Harman Kardon has joined forces with artists, including Slash, Snoop Dogg, and Lianne La Havas, to lament a trend that you usually only hear about when it’s time for someone to market new speakers or headphones. You hear a lot about listening to music ‘as the artist intended,’ which is a phrase presented out of context, isolated and accepted on the surface, much like a single taken out of the context of its album. This new documentary, Distortion of Sound, never gets around to explaining what that phrase means in great detail, but it’ll at least give you a sense of what you’re missing when you listen to streaming music with bad audio equipment.
The documentary is more What Is to Be Done than This Must Be Done, ending without giving any clear suggestions on how to fix the degradation of music that the streaming revolution has wrought. We hear a lot about how music got to be degraded, though. As you’ve probably heard by now, mp3 is a lossy format. Music is compressed into smaller files by a process that excises bits that the human ear probably wouldn’t pick up on. As the doc points out, that actually amounts to 90 percent of the recorded music, a portion that the human ear most definitely does pick up on. A comparison of compressed and uncompressed music shows how much richer and less distorted uncompressed music sounds, which is a drum audiophiles have been banging ever since mp3s became big with the iPod.
Virtually all major streaming sites, where millions of people now get their music, use compressed files. This makes those enormous music libraries that the likes of Spotify boast possible. Spotify’s library, stored in lossless formats, would require much more storage space, which would cost them a whole lot more money that they most likely don’t have. The artists in the documentary lament the fact that streaming sites can get away with using compressed formats because millions of music listeners are satisfied enough with the service as is. Where there are no complaints, there is no impetus to improve quality. That bums artists out, especially those who put in tons of production work, all to have most of that work deemed unnecessary by compression algorithms.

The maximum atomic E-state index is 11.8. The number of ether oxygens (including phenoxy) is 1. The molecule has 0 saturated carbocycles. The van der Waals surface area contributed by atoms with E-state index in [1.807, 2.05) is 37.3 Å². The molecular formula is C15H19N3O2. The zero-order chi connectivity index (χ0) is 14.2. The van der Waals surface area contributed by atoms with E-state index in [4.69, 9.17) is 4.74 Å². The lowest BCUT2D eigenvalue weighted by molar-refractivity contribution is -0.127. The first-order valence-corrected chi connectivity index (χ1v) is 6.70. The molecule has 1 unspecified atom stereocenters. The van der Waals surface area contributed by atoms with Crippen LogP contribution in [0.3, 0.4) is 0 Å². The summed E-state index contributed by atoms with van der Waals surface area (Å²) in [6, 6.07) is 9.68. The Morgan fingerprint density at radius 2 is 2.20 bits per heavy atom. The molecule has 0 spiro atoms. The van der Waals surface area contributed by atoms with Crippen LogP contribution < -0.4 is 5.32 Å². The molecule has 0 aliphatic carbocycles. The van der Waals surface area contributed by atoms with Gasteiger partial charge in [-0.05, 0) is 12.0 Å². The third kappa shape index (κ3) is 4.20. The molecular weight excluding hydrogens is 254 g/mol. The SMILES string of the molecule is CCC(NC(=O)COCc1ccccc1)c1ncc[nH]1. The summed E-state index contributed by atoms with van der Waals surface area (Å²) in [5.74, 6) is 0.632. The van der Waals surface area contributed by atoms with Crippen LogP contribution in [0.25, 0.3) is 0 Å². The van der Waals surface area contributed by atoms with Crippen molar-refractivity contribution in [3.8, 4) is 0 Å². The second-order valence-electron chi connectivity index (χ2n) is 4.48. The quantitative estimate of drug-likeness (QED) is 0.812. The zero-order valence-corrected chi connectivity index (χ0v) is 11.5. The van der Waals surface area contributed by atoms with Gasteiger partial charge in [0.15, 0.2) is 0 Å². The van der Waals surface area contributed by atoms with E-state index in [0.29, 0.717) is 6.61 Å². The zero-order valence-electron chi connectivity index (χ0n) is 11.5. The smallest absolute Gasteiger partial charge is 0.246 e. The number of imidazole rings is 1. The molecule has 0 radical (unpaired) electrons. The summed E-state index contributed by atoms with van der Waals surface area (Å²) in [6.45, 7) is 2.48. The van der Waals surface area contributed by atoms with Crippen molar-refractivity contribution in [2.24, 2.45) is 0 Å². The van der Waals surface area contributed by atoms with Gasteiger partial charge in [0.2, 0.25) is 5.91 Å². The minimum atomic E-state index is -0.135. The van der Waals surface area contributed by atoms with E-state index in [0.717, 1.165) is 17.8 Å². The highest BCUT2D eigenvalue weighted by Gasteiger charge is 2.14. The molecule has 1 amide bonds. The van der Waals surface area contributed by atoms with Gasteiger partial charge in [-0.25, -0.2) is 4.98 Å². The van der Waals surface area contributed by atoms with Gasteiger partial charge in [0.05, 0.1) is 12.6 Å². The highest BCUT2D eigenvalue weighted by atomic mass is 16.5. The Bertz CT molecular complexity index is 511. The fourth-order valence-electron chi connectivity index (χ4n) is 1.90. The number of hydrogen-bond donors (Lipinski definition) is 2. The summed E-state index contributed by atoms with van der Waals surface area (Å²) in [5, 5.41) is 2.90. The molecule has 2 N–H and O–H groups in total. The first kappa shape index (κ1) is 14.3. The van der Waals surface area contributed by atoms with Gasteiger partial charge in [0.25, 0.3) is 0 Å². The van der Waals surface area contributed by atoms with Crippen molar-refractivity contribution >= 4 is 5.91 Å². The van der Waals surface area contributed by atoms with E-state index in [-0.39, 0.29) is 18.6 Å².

The artists don’t sound sure how this problem can be fixed, aside from vague allusions to ‘artist-driven solutions.’ They feel like technology has let them down, and that does appear to be the case. That said, technology could still be music’s saving grace. While lossless files will never get any smaller, physical storage can and will become cheaper to produce and more cost-effective to purchase. There could be a point in time in the future where server storage becomes affordable enough for streaming services to start experimenting with storing lossless formats as a way to differentiate themselves from competitors. As it usually is, the technology is already there, as the artists themselves note. It’s a matter of that technology becoming cost-effective for businesses, and that’s a matter of time.
Until then, if you’re a music enthusiast, you probably already know that to get the most out of music, you need to buy quality speakers and headphones and stick with physical media or buy digital music in lossless formats. Of course, that’s much more expensive. Then again, the saying almost always holds—you get what you pay for. We highly suggest you check out the documentary, if for nothing at all , it will be 22 minutes of education that is actually worthwhile.